New from VESA, and why it matters

The Video Electronics Standards Association announces DisplayPort updates and extensions for gaming and the automotive market at CES 2024.

David Harold

DisplayPort 2.1a enables longer Ultra-High Bit Rate (UHBR) cables; new Automotive Extension Services protocol enables first-ever standard for functional safety, authenticity, and integrity verification of automotive displays.

What do we think? You either care about VESA standards or you don’t. We’ve seen enough iffy monitors to see the value of VESA. The update to the Adaptive-Sync Display standard brings significant improvements to DisplayPort technology. The most notable enhancement is the introduction of the UHBR13.5 cable spec, which is specifically designed to support both UHBR10 and UHBR13.5 monitors and graphics cards. This update enables longer passive cables, eliminating the previous limitation of a 1-meter DP80 cable, and provides more bandwidth support. It particularly matters for setups involving ultra-wide curved displays.

As vehicles become more advanced and connected, the demand for high-resolution interior displays is increasing. These displays provide drivers with essential information for safe and efficient vehicle operation, especially as the EV trend puts more and more data on-screen. One advantage of DisplayPort in cars is its Multi-Stream Transport (MST) feature, which enables the connection of multiple displays to a single DP source port. Previously, there was no standardized method to verify that the data transmitted from the GPU was received by the display accurately and without any noise or errors.

New cable standards enable high image quality for massive monitors.

The updated Adaptive-Sync Display standard introduces a mechanism for ensuring the integrity of the data transmitted between the GPU and the display. This helps to eliminate any potential noise injection or errors that may occur during transmission.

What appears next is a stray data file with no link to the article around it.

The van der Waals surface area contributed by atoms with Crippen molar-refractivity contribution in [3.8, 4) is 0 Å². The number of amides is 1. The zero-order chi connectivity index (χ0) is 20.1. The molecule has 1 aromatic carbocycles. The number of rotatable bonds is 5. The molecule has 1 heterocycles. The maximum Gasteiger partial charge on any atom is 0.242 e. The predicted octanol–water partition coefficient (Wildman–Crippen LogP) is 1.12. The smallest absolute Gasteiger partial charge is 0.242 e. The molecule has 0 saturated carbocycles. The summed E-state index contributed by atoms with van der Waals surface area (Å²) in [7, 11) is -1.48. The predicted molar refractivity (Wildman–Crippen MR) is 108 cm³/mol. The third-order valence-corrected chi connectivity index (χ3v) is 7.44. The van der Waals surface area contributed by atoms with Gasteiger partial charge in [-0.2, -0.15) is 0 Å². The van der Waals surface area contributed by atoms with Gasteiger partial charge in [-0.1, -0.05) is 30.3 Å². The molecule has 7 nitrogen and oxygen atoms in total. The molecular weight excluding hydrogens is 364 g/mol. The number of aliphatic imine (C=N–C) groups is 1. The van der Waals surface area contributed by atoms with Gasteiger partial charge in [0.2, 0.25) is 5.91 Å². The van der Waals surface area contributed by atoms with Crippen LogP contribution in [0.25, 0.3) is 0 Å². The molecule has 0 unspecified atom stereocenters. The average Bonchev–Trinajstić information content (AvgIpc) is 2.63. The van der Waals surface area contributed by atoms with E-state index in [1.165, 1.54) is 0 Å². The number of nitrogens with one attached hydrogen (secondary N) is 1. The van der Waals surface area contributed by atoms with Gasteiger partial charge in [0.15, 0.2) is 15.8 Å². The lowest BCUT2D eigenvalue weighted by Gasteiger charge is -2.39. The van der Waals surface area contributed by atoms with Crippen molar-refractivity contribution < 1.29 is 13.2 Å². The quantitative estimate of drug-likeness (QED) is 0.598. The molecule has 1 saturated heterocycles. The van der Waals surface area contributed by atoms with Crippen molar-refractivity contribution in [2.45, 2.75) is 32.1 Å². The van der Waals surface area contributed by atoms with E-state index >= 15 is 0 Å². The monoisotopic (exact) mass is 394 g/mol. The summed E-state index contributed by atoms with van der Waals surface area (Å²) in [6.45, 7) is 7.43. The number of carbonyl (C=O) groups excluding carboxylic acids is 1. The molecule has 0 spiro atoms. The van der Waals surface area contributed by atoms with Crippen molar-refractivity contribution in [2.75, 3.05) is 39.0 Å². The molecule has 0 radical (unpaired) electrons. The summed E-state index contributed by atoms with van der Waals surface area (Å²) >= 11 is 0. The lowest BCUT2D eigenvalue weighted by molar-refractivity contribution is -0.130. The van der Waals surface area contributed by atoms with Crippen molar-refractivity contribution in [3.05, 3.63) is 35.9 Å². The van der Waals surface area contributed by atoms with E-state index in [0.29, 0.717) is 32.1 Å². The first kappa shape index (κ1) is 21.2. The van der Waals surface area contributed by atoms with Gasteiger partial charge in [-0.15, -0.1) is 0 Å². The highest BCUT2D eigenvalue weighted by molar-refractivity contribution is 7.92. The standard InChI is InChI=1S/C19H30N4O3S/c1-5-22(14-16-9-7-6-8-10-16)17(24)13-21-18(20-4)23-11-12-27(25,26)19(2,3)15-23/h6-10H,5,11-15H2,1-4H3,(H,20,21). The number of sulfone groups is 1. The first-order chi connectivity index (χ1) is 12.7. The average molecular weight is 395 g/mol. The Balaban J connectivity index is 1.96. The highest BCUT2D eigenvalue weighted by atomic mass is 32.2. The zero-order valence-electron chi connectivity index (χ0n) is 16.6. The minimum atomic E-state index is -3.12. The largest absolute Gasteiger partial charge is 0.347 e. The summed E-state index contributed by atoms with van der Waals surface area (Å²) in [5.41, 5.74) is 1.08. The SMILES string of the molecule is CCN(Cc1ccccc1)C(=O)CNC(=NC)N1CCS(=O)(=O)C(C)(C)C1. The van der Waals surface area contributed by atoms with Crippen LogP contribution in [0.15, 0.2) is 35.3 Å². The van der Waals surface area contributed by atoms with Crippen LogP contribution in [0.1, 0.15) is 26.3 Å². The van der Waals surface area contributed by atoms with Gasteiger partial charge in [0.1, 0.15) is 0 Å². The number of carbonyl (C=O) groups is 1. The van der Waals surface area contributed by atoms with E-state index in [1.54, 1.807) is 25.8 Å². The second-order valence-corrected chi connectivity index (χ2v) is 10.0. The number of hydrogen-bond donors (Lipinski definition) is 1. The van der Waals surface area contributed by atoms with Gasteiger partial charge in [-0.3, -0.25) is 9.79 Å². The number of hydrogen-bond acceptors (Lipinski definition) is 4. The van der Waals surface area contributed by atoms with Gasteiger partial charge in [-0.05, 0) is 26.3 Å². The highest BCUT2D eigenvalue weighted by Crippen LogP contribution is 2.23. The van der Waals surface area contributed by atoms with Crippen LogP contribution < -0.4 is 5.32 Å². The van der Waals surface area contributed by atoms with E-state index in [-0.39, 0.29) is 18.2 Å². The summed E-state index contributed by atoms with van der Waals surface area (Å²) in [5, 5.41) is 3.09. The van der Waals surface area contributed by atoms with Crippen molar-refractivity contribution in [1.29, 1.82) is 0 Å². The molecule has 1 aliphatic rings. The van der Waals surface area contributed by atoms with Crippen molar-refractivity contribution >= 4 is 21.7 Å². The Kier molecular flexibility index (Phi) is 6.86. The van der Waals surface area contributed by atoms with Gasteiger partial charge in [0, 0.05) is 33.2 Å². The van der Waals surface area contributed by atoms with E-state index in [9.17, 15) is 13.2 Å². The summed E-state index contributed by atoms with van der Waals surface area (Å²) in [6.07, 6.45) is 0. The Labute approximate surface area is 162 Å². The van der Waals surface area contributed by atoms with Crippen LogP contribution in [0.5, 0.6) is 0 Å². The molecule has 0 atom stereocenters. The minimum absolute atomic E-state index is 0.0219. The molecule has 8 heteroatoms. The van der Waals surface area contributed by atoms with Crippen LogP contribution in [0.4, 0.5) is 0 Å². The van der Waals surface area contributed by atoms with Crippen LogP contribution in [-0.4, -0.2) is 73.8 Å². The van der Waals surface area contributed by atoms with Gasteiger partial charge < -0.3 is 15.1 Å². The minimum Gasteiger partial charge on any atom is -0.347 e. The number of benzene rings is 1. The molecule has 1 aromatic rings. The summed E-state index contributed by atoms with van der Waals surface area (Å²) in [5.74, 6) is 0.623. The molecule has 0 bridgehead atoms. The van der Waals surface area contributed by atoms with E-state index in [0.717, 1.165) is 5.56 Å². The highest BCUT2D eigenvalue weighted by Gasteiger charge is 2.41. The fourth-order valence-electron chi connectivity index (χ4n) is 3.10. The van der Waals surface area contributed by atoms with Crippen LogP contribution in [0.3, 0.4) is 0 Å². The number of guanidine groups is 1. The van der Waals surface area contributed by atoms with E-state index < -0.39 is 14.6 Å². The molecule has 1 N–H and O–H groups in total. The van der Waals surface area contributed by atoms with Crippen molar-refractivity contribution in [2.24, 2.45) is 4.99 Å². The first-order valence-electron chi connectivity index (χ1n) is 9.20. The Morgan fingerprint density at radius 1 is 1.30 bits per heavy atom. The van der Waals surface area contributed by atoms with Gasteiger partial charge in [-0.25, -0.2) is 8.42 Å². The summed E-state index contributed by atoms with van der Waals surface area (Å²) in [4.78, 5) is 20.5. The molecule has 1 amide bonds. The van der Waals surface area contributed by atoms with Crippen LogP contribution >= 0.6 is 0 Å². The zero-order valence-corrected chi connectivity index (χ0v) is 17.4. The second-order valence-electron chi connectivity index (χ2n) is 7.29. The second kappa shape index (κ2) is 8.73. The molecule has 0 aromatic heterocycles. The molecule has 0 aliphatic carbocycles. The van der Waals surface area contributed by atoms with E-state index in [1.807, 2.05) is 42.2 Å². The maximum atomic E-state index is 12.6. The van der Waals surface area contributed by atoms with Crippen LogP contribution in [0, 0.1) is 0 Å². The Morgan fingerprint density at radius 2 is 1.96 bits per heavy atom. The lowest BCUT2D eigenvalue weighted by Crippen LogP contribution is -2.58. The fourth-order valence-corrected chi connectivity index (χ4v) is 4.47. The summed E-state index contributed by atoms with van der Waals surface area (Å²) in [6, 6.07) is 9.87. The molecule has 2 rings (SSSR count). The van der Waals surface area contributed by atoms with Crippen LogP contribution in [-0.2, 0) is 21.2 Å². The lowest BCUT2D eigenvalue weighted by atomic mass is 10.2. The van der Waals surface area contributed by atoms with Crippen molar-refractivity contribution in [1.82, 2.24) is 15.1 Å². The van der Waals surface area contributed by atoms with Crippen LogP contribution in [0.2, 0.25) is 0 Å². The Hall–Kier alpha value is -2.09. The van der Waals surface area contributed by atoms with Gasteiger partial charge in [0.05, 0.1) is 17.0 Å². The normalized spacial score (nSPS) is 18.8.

Updates from VESA bring improvements to cable support and data transmission verification, enhancing the performance and reliability of display systems in both consumer and automotive applications

We visited the VESA (Video Electronics Standards Association) demo suite at CES 2024 for a tour of VESA’s latest demos and to meet with VESA executives. They told us about the latest VESA display standards, including the new Automotive Extension Specification protocol, and the latest updates to the Adaptive-Sync Display standard, which we wrote about here.

VESA showed us how the latest update to DisplayPort, version 2.1a, which replaces the VESA-certified DP40 Ultra-High bit rate (UHBR) cable specification with a new VESA-certified DP54 UHBR cable spec, can enable up to four-lane UHBR13.5 link-rate support (a maximum throughput of 54 Gbps) over a 2-meter passive cable, which supports three new data rates per lane: 10 Gbps, 13.5 Gbps, and 20 Gbps. The maximum total bandwidth on a standard four-lane connection is 4× 20 Gbps, or 80 Gbps, which is important for 8K displays. Previous specifications limited cable length to 1 meter, so this update doubles the passive cable length for UHBR13.5 GPU-to-display connections.

Does this matter? The very real example of trying to cable a trade show was right in front of us. An extra meter makes all the difference in a lot of settings.

Plenty of manufacturers are supporting the latest DisplayPort standards. In this case, Realtek.

VESA also used CES to announce a new Automotive Extension Services protocol specification for both DisplayPort 2.1a and the latest version of VESA’s Embedded DisplayPort (eDP) specification, version 1.5a.

This protocol extension provides support for automotive display functional safety as well as secure integrity and authentication for up to 16 display regions of interest. With the VESA Automotive Extension Services protocol, VESA has established a standard for vehicle displays that should enable display safety engineers to achieve ISO 26262 ASIL D electronic safety integrity. They say chip manufacturers are already adopting VESA’s Automotive Extension Services protocol, though no vehicles are shipping quite yet.

Adaptive-sync devices for gamers can now display overclocked performance on the packaging, alongside factory performance.